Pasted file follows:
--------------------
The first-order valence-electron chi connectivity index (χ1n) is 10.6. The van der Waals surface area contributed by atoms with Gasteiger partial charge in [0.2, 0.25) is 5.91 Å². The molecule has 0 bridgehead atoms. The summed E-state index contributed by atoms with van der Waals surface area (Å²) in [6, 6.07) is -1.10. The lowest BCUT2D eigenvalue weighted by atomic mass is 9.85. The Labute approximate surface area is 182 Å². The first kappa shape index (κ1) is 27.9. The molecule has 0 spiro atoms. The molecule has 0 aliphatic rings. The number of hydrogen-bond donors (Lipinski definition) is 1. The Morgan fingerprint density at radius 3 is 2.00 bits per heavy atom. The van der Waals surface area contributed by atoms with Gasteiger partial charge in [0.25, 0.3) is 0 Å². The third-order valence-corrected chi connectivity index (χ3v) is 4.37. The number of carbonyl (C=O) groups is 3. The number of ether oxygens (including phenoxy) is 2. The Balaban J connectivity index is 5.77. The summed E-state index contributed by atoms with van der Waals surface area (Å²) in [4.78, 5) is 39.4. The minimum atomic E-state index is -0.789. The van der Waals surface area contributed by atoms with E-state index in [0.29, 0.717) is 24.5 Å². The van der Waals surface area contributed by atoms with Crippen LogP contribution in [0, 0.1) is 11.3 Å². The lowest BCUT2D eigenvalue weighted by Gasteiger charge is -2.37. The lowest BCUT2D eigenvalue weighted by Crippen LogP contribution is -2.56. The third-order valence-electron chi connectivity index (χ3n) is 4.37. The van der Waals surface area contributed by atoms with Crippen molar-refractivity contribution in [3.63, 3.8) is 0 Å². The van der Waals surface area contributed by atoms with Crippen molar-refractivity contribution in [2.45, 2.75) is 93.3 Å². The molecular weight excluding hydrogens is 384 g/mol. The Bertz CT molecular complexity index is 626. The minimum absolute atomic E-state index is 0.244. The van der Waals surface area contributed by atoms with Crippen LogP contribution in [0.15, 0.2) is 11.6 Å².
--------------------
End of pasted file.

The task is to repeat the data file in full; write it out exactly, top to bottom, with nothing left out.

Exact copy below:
The first-order valence-electron chi connectivity index (χ1n) is 10.6. The van der Waals surface area contributed by atoms with Gasteiger partial charge in [0.2, 0.25) is 5.91 Å². The molecule has 0 bridgehead atoms. The summed E-state index contributed by atoms with van der Waals surface area (Å²) in [6, 6.07) is -1.10. The lowest BCUT2D eigenvalue weighted by atomic mass is 9.85. The Labute approximate surface area is 182 Å². The first kappa shape index (κ1) is 27.9. The molecule has 0 spiro atoms. The molecule has 0 aliphatic rings. The number of hydrogen-bond donors (Lipinski definition) is 1. The Morgan fingerprint density at radius 3 is 2.00 bits per heavy atom. The van der Waals surface area contributed by atoms with Gasteiger partial charge in [0.25, 0.3) is 0 Å². The third-order valence-corrected chi connectivity index (χ3v) is 4.37. The number of carbonyl (C=O) groups is 3. The number of ether oxygens (including phenoxy) is 2. The Balaban J connectivity index is 5.77. The summed E-state index contributed by atoms with van der Waals surface area (Å²) in [4.78, 5) is 39.4. The minimum atomic E-state index is -0.789. The van der Waals surface area contributed by atoms with E-state index in [0.29, 0.717) is 24.5 Å². The van der Waals surface area contributed by atoms with Crippen LogP contribution in [0, 0.1) is 11.3 Å². The lowest BCUT2D eigenvalue weighted by Gasteiger charge is -2.37. The lowest BCUT2D eigenvalue weighted by Crippen LogP contribution is -2.56. The third-order valence-electron chi connectivity index (χ3n) is 4.37. The van der Waals surface area contributed by atoms with Crippen molar-refractivity contribution in [3.63, 3.8) is 0 Å². The van der Waals surface area contributed by atoms with Crippen molar-refractivity contribution in [2.45, 2.75) is 93.3 Å². The molecular weight excluding hydrogens is 384 g/mol. The Bertz CT molecular complexity index is 626. The minimum absolute atomic E-state index is 0.244. The van der Waals surface area contributed by atoms with Crippen LogP contribution in [0.15, 0.2) is 11.6 Å².